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Embarrasing Noob No Start

Discussion in 'Technical and Troubleshooting Torque' started by fightingtiger, Jul 28, 2010.

  1. Yes up this morning, on to the bike, getting it all setup and ready to start.

    The bike has a bit of a history of not starting so when I hit the button for the starter and nothing happended i assumed a flatish battery.

    So pushed it to the side street for a push start.

    No joy with that so pushed it back for a jump start, still no joy.

    Well D^&*Head it's still in gear. So into Neutral and tried again - still no joy.

    Few expletives, and jumped in the car and went to work - not as much fun as on the bike, but still O.k. because i drive an old Alfa GTV6 so fun to drive.

    Had a call from my son later that morning - D%^&Head Dad, the kill switch was off :-(

    So the moral of the story - check the obvious stuff first.

    I think kill switch will now become part of my prestart routine :)

    Catch ya

  2. Your not the first one mate. I love flicking my mate kill switch off, when we stop somewhere, and just watch the confusion for abit.
  3. aaaaaaaaaaaaaaaaaaaaaaaaaaaaand you've just given me hours of enjoyment, cheers.

    OP - good effort trying to push start it with the kill switch off.
  4. When I got my CBR600F4 I must have started it 12-15 times and wondered why when I kicked it into first or started it whislt in first the damn thing would shut off rather than stall or fail to fire. Turned out that the stand was down, and stopped me from starting.

    It's a nice feature to have, as leaving the stand down has caused an accident for me in the past.
  5. I was taught a little check to do when starting the bike (which I'm sure lots of others know).

    Kill switch
  6. So then...what's the rule with the kill switch? We learnt at the pre-learners that every time you turn it off/on you turn the switch...So people don't bother?
    What's its use then?
  7. Not sure if you already know this, but if you have a flat batt you should still hear the stator trying to turn over (unless your battery is completely dead).

    If you run into this spot again, you can jump start a motorcycle battery with your car with alligator clips. Turn the car's electrics on but not the engine when you do this (otherwise overload and blown battery on the bike) and it beats push starts.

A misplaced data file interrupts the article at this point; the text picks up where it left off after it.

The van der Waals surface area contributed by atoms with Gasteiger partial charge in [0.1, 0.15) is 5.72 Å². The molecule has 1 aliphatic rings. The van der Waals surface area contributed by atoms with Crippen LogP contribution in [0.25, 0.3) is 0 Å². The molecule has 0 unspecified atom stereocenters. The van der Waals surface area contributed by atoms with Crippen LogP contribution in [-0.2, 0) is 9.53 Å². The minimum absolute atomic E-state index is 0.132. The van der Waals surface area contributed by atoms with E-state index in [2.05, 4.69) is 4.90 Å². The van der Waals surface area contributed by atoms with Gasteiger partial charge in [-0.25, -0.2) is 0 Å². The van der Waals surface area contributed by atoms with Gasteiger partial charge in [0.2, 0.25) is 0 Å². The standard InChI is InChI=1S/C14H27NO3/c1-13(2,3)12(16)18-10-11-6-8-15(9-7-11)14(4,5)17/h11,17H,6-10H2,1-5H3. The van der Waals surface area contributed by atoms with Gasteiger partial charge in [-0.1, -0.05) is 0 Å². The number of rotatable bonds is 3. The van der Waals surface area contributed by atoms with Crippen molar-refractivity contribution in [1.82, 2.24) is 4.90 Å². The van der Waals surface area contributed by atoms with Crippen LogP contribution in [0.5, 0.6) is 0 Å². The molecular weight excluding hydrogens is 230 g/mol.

8. Most motorcycles have a lead connecting to the kickstand which will act as a de facto kill switch if the stand is down and the bike is in gear.

    The kill switch remains useful for a situation where the bikes engine is causing trouble (uncontrolable throttle, smoking out, fire etc), meaning that you can kill the engine and glide to a stop.

    After a while, you'll get too lazy to hit the kill switch every time you stop, but it's still good to know that it's there for when you need it.
  9. Having once inadvertantly wheelied across several lanes of traffic, unable to kill the engine because I was too busy hanging on to fumble for an ignition key down by my left knee, I for one can find a use for a kill switch :shock:

    Seriously though, I never use the kill switch under normal circumstances, but I've had and seen a few emergency situations on non-kill-switched bikes where having one would have been handy.
  10. oh man oh man. i've got the stupidest most embarassing story about how to NOT start a bike. might post that one up tonight when typing can be done more slowly and less painfully.
  11. Thanks Guys. Seems I am not the only one.

    I like the FINKS sequence - gunna use that :)

    Catch ya

  12. My daughter did that not once - but twice on her Spada. The first time she phoned and I had to go across town to see what the problem was :)

    The second time was months later at home and she eventually realised what it was.

    It's always good to be able to get one up on your kids....
  13. If you drop a bike (or come across a dropped bike) with the engine running and the wheel and chain spinning the kill switch can be useful.

    In normal circumstances I never use the kill switch. I just turn off the ignition. And I can see no advantage in using the kill switch in these circumstances. However on both my bikes, if the kill switch is accidentally knocked on the engine will not turn over and it is very obvious the kill switch is on.

    However I once spent an embarrassing 15 mins trying to start a borrowed bike which would turn over with the switch on and not realising that was what was causing it not to start. If my bike was set up like that maybe I would use the kill switch and that way I would get used to switching it off before trying to start up.
  14. I was taught to use the kill switch EVERy time i turned off the bike.

    the idea being muscle memory , when you go down and the engine is still running , KILL!

    and you will do it without thinking about it.

    these days I dont ever use it, and modern bikes(mine at least) have sensors that shut the bike off if it drops, so not too much need for it.
  15. i never touch my kill switch, 1 less thing to break on the bike, i use the key only
  16. Do it regularly. Did it just the other week. Was cursing the piece of sh*t Ducati. But then had to apologise to it. Running out of fuel on a bike with no fuel light is fun too. Did that twice on my old VTR too.

    Don't be fooled though. I'm really smart. I promise.